[7 NJ Page 421]

hear it." He also testified that the bell stationed at the crossing was not ringing and he did not see the train coming. Obviously both of these witnesses were in a position to have heard the engine bell or whistle if either had been sounded within the required distance as the train approached the crossing, and to have heard the stationary bell at the crossing if it had rung. Since plaintiff's witnesses were apparently attentive, on the lookout for warning signals, in a position to have heard if any had been given and testified that they heard none, the mere fact that defendant's witnesses testified affirmatively that the signals were given does not, under the well settled rule in this state, remove the question from the domain of the jury. See Ackerley v. Pennsylvania R.R. Co., 130 N.J.L. 292, 299 (E. & A. 1943); Mazanek v. Penna.-Reading Seashore Lines, 125 Id. 394, 396 (E. & A. 1940); Fernetti v. W.J. & S.R.R. Co., 87 Id. 268, 271 (E. & A. 1914); Note, 162 A.L.R., pp. 9, 52 et seq.

Defendant also contends that whether the crossing bell was ringing or not is immaterial on the question of defendant's negligence, since plaintiff did not rely upon the bell to warn him of an approaching train but made an independent observation for that purpose. Therefore, it is claimed, if the crossing bell failed to ring, such failure was not the proximate cause of the accident, citing Horandt v. Central Railroad Co., 78 N.J.L. 190, 194 (Sup. Ct. 1909). The cited case, assuming it to have been rightly decided, has no application to the case sub judice. The situation in the Horandt case was the reverse of that presented by the case at bar. There the plaintiff's case rested upon the theory that they were totally unaware of the existence of the crossing, and that no adequate warning of its existence was given. The case sub judice presents a situation both of scienter and alleged care commensurate with the known and obvious danger inherent in the environment, a combination of circumstances manifestly presenting a jury question. The "Crossing Act" of 1909 (R.S. 48:12-84) enacted after the occurrence of the accident in the Horandt case, provides, in substance, that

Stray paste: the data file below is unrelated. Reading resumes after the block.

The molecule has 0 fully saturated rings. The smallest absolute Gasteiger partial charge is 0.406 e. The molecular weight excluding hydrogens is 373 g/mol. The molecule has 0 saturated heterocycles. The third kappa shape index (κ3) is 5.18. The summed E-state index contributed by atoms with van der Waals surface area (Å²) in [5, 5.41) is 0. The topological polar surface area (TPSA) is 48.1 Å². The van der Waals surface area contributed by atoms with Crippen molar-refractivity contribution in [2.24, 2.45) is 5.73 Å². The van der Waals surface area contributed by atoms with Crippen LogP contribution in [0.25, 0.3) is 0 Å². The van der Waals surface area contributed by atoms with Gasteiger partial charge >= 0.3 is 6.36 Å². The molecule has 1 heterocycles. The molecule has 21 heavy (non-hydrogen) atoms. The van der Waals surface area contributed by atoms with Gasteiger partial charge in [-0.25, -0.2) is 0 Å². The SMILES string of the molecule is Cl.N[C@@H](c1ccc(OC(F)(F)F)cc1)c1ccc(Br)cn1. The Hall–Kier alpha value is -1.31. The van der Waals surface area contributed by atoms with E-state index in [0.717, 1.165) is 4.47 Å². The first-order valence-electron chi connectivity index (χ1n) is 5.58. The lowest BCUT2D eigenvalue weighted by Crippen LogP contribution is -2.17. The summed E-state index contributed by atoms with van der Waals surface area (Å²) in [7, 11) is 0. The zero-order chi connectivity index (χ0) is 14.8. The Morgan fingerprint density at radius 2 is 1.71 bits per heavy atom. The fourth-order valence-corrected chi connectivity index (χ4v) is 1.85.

[7 NJ Page 422]

where a railroad company has installed safety devices, such as a bell, at any grade crossing, a plaintiff, under specified conditions, shall not be barred of his action for failure to stop, look and listen before passing over such crossing. This statute, as we view it, was an additional make-weight in plaintiff's favor under the circumstances of the instant case. Baer v. Lehigh and Hudson River Ry. Co., 93 N.J.L. 85, 87 (Sup. Ct. 1919), affirmed, Ibid. 446 (E. & A. 1919).

Defendant also argues that plaintiff was guilty of contributory negligence as a matter of law. The theory advanced for this contention is that the plaintiff, having chosen not to rely entirely upon the crossing bell (which he says was not ringing), but to make independent observations for his safety, was obliged to make proper observations. Therefore, if he looked and listened effectively, he would have heard the statutory crossing signals given by the train and would have seen its approach in time to have avoided the collision. This argument overlooks the rule, already mentioned, that on a motion for judgment the court cannot weigh the evidence but must give plaintiff the benefit of all evidence in his favor and the legitimate inferences therefrom. Obviously then, it cannot be assumed as a matter of law, on the record before us, that plaintiff relied entirely on his own observations regardless of the crossing bell, nor that reasonably attentive observation, under the prevailing conditions, would have revealed the approach of the train.

The question of contributory negligence is ordinarily for the jury. To justify a directed judgment on such ground as a matter of law, the contributory negligence of the plaintiff must appear clearly and conclusively as a fact or as a necessary and exclusive inference that would be drawn by all reasonable men in the exercise of a fair and impartial judgment. In this posture of the evidence the rule is that where it is reasonably debatable as to whether or not the plaintiff exercised a degree of care commensurate with the risk of harm, the issue of contributory negligence is one for the triers of fact. Bacak v. Hogya, 4 N.J. 417, 426 (1950).

[7 NJ Page 423]

It is to be remembered that this accident occurred on a dark, wet and misty night when visibility was reduced because of the inclement weather conditions. Considering the testimony of plaintiff's witnesses that no statutory signals were given from the train; the crossing bell was not ringing; a motorist, 100 feet ahead of plaintiff, saw no train and passed over safely; the attention required in driving plaintiff's car; the presence of the watchman's shanty in proximity to the track in the direction from which the train approached; the general restrictions to view appearing on defendant's exhibit "D-6," and the adverse weather conditions, we have concluded that the question of contributory negligence was properly submitted to the jury.

The next assignment of error is that the trial judge incorrectly charged the jury with respect to defendant's duty to give a warning signal from its train, as required by R.S. 48:12-57, on approaching the grade crossing, in that he quoted only from that part of the statute referring to the ringing of a bell and not to that portion having reference to the blowing of a whistle. The judge quoted the first part of the statute as follows:

"Every railroad company shall place on each engine a bell weighing not less than 30 pounds, which shall be rung continuously in approaching a grade crossing of a highway, beginning at a distance of at least 300 yards from the crossing and continuing until the engine has crossed such highway."